This will be the first time they are separated from their siblings and playmates, so expect some whining and worrying if they are left alone at night. It is very important not to force a very frightened dog to do anything it does not want to do. Even if it takes a week of getting used to the house/garden and not going anywhere further. Taking time with small steps, ensures they don’t do too much too soon and become overwhelmed.
We advise mixing any dried food with some warm boiled water and some wet/ tinned/fresh food to make it more palatable. Naturediet wet food, in plastic trays is good for this - just a few shavings in each meal with perhaps some shredded cooked green vegetables like broccoli or spinach (not garlic, onions or leeks) and cooked carrots cut into tiny pieces, or mashed.
Adult dogs should have a high quality kibble like Burns, James Wellbeloved, Canegen or Symply twice a day. We do not recommend Bakers or Purina (too many additives).
If a supermarket wet or dry food is used, the best is Chappie, it is very mild and can be suitable for sensitive tummies.
Coming from the street or shelter and often hungry or starved, our dogs are often scavengers by nature or nurture! So please get into the habit of shutting all food away in closed cupboards. Dogs can die from over eating, especially of dried kibble,
so this must be treated as an emergency if you think they have broken into their own food supply, phone the vet for advice straight away.
We recommend that a probiotic supplement like CA37, available in long lasting tubs for about £5, can be very helpful to build them up, or eggs or yogurt. Raw food is very good – do contact us if you wish to progress to a raw diet. There is an article on our website about this, under Dog Wellbeing.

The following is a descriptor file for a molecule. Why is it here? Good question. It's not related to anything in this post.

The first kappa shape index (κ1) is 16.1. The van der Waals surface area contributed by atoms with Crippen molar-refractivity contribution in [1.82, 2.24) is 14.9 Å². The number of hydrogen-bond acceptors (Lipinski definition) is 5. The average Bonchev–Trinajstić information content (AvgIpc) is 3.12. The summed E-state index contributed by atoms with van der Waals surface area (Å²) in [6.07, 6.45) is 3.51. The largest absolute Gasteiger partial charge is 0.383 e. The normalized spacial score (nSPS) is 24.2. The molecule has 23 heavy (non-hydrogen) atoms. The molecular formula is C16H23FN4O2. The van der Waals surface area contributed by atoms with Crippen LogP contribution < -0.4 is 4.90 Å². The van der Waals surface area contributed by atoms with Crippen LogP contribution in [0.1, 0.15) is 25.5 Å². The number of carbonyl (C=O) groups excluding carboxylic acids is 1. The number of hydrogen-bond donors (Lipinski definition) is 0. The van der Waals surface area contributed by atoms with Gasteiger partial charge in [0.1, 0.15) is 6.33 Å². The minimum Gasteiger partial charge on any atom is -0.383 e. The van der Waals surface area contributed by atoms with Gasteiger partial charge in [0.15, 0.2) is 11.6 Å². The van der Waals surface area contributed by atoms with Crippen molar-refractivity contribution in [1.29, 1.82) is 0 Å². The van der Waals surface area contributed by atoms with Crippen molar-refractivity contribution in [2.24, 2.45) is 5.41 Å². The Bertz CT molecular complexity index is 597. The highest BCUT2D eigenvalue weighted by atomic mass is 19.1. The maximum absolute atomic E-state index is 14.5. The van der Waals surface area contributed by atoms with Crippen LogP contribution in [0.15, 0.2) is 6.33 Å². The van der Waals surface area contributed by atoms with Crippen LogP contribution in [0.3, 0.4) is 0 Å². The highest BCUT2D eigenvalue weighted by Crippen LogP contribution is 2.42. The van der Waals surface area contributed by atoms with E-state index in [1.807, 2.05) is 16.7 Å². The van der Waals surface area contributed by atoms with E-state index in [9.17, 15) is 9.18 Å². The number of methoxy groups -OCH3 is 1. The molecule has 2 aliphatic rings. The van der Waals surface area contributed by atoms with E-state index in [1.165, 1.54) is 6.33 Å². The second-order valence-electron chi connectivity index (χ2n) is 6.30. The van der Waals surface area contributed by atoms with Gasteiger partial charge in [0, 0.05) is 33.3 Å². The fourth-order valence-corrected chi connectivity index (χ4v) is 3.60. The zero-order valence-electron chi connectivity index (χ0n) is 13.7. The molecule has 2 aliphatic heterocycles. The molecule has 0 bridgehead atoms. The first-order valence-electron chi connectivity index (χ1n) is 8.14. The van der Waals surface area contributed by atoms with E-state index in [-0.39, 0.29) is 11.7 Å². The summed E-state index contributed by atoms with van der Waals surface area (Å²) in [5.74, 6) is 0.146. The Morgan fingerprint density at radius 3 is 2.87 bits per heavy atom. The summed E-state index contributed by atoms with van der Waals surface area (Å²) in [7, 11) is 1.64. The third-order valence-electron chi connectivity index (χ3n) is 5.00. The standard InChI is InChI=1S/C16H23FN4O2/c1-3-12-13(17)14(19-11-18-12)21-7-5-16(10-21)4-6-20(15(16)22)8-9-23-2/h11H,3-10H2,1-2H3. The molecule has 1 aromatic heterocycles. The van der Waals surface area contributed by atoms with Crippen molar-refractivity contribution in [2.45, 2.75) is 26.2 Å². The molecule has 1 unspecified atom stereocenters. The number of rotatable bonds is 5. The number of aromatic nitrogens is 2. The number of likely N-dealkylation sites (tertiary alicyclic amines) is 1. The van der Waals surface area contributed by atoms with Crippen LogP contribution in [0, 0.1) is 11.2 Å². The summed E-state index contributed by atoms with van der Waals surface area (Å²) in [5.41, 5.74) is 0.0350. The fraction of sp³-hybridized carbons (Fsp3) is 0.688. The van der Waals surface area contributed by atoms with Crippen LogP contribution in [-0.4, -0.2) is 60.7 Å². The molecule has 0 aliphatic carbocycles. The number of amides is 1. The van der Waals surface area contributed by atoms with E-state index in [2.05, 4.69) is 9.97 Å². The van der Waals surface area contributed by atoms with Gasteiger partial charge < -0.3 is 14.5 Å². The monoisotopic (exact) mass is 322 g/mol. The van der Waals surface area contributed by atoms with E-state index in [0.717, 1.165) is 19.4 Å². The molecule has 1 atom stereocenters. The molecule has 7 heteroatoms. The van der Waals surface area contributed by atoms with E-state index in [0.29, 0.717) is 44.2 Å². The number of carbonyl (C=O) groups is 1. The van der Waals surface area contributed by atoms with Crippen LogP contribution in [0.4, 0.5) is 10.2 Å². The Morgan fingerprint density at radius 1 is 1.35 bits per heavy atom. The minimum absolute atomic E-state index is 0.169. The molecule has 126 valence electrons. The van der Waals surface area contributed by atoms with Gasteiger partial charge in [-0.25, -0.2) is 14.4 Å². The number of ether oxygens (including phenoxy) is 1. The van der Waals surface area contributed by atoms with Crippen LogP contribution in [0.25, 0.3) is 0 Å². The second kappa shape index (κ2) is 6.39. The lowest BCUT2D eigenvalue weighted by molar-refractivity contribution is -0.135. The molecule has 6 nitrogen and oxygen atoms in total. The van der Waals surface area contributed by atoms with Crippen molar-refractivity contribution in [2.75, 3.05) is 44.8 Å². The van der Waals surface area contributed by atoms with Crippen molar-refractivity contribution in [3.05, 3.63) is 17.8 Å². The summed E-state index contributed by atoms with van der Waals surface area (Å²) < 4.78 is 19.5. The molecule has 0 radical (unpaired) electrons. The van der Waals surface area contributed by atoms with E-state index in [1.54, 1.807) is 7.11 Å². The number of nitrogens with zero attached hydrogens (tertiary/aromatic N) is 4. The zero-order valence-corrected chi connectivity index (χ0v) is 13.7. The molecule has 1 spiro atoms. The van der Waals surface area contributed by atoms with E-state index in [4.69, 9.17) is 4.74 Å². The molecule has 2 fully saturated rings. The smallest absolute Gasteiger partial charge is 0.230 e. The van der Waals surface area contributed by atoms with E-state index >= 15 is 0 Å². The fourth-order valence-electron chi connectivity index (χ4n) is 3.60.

SAFETY - avoiding escapes
Above all, please be very careful they do not escape out of your front door, or garden, or out of your hands when walking. They will not understand you are their guardian and this is their home. They are very vulnerable during the first few weeks, likely to startle at loud noises e.g. backfiring cars, motor bikes, vacuum cleaners, fireworks.Their instinct is to bolt and keep running if frightened.
Check there is always another door shut with the dog behind it, before opening the front door. This is why we advise double leading (as explained above) in the first month at least.
Please do not let your dog off lead during that time except in a secure, small garden. When you let the dog free in the garden for the first time, leave a long lead trailing from their harness, so you can get hold of them again easily, without having to grab them.
Do not let them off lead at all outside the garden for a good few months while they are receiving recall training.
Do not give them to children under 16 to walk, except in a secure area with no other dogs or people and under supervision from yourself.
Please do not use extendable leads as these can cause injury to both you and your dog.
HEALTH AND BEHAVIOUR - Setting Them Up For Success
It is rewarding to see your new dog having a wonderful time but especially if they have just arrived from Greece or Romania (as opposed to fostered) they are not likely to be ready for this for quite some weeks.